Working remotely can offer increased flexibility and comfort, but it’s important to be aware of some of the common challenges, such as feelings of isolation or upending the structure of your typical day.
There are some basic actions that you can take to help smooth the transition.
Maintain your typical routine as much as possible. Routine brings a sense of normalcy, which is important when you’re dealing with additional stressors and uncertainty . Getting dressed as if going into the office, and having a dedicated work area, separate from the spaces used for rest and relaxation in the home, helps.
Plan for the week ahead, but take things one day at a time. That might mean picking out clothes the night before and preparing lunches and snacks to support your daily routine. Try to take things one day at a time by listing your main goals and priorities for work each morning. Turn off alerts on your phone, play relaxing music, and tidy up your workspace to help you focus .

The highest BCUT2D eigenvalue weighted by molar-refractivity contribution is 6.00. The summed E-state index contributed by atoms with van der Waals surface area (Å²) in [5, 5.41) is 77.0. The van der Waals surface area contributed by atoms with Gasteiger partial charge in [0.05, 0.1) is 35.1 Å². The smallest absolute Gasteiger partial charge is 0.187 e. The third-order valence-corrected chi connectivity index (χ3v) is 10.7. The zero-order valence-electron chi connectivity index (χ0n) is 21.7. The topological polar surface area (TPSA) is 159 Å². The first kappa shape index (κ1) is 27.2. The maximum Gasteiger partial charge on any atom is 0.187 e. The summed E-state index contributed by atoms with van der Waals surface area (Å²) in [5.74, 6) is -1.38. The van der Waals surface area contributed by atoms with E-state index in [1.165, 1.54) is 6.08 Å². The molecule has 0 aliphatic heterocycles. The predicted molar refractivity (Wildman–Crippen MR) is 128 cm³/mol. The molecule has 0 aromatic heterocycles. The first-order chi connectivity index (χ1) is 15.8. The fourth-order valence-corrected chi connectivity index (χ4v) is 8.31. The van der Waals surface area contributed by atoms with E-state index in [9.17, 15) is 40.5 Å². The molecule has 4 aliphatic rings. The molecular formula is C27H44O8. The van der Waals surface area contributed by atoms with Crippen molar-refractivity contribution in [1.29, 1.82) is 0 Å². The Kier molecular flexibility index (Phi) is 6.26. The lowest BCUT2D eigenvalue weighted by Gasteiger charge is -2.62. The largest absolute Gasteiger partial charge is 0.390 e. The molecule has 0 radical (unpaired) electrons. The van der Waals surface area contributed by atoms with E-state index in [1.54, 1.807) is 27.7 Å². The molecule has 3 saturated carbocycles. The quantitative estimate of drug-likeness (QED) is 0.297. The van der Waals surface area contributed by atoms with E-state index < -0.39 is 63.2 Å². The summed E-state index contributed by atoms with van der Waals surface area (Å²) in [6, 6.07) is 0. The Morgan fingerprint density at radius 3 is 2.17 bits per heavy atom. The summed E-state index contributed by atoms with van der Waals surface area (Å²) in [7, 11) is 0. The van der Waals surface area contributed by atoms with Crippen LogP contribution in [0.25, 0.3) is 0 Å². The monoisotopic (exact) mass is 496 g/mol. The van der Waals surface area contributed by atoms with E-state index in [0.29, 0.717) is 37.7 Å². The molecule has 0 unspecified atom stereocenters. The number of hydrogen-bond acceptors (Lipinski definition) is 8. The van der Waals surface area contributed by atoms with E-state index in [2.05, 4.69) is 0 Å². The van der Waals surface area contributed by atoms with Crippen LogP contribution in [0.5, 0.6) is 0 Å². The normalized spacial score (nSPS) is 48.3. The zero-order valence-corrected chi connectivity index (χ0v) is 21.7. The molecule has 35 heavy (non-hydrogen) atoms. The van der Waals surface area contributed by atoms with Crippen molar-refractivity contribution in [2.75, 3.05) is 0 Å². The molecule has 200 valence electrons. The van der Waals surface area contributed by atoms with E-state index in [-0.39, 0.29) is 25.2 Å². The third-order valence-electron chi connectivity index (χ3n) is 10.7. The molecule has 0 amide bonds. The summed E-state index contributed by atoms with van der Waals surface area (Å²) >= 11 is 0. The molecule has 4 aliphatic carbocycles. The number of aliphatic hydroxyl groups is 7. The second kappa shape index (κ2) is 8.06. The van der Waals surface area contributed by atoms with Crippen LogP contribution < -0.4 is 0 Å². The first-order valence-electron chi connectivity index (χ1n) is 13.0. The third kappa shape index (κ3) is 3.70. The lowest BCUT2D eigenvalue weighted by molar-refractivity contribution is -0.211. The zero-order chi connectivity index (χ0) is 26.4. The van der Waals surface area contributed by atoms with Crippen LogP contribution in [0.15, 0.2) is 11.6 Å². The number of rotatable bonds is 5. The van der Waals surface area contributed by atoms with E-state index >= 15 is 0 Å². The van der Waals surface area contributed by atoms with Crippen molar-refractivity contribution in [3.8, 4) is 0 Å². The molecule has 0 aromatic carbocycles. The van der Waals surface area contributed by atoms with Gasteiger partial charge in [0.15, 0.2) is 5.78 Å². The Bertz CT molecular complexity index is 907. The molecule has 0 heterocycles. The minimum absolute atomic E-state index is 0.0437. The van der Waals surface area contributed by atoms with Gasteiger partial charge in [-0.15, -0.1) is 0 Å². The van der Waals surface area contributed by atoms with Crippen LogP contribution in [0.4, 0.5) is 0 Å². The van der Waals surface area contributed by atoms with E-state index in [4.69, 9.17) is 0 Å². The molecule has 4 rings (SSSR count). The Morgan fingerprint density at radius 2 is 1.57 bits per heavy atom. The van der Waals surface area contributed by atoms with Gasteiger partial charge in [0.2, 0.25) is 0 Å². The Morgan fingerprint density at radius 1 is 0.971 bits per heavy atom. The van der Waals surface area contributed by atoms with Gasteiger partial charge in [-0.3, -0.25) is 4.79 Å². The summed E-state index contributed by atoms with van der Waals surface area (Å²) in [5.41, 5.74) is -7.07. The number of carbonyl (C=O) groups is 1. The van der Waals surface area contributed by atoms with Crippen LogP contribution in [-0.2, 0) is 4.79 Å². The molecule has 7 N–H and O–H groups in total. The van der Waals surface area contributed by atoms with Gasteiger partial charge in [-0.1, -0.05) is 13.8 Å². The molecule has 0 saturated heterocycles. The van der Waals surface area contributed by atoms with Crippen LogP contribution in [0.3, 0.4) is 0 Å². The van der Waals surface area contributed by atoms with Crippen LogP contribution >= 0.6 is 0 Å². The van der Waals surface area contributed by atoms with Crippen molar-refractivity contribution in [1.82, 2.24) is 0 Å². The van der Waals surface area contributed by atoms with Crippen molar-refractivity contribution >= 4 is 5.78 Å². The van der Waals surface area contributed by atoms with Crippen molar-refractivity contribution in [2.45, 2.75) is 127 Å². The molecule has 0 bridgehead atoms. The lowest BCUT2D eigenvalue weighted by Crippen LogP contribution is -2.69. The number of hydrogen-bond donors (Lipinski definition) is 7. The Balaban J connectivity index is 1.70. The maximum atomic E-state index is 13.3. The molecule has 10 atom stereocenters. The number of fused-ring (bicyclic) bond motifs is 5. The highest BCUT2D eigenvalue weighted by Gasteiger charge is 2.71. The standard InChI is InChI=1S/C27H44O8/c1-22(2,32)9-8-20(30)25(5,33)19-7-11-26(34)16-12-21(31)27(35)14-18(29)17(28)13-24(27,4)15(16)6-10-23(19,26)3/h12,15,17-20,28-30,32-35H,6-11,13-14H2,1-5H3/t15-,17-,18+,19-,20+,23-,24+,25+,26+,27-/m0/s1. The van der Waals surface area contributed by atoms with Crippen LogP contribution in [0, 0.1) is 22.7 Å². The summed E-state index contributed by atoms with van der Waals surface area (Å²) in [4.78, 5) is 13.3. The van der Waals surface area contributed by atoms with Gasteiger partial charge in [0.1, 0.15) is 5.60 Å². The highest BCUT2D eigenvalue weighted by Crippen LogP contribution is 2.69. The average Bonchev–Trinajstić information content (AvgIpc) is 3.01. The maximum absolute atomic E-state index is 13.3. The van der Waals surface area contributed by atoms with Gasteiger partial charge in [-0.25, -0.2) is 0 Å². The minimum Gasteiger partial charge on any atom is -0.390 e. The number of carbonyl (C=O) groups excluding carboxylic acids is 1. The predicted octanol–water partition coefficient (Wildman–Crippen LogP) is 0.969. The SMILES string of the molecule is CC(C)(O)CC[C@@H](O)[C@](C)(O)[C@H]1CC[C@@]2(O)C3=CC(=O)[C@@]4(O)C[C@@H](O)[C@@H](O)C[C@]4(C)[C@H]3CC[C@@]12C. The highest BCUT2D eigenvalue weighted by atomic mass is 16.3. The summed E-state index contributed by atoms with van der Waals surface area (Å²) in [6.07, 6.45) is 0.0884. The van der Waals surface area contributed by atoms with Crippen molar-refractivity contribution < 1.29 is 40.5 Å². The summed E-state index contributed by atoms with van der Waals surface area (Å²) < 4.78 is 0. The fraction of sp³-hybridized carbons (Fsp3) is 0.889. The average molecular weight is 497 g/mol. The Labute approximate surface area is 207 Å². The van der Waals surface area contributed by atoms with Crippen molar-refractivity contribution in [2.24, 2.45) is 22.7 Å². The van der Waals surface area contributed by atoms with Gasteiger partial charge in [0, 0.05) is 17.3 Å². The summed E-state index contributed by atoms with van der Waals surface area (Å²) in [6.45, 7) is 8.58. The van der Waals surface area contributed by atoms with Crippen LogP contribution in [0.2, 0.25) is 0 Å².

Maintaining social connection requires creativity. Stay connected to teammates: schedule at least one call, virtual meeting or a check-in email a day. Consider joining an online fitness class or if you go out for a walk, say hello to others while observing physical distancing. We can still be sociable while physically distant. Do your best to leave work behind at the end of the day to be fully present with loved ones.
A few other tips to consider for getting the most out working remotely:
- Take a lunch break and step away. Take time to nourish your mind, body, and spirit. Have lunch away from your workspace, preferably in another room.
- Mindfulness. The practice of being present and in the moment improves focus, concentration, memory and emotional self-regulation. Take 10 minutes a day to practice mindfulness. One resource you can access is the 30 Day UBC Mindfulness Challenge.
- Take micro- breaks. Incorporate things like stretching, opening a window for fresh air, stepping outside, or taking a healthy snack break in your day. One technique is to set a timer every 30 minutes to recharge and refocus .
Take positive action by acknowledging what is out of your control and focus on what is in your control. Focus on maintaining routine and social connection. Create space for actions that promote rest, movement, gratitude, and acts of kindness to keep resilient.
Article by: Amanda Swoboda, Wellbeing Specialist, UBC Okanagan
- Healthy UBC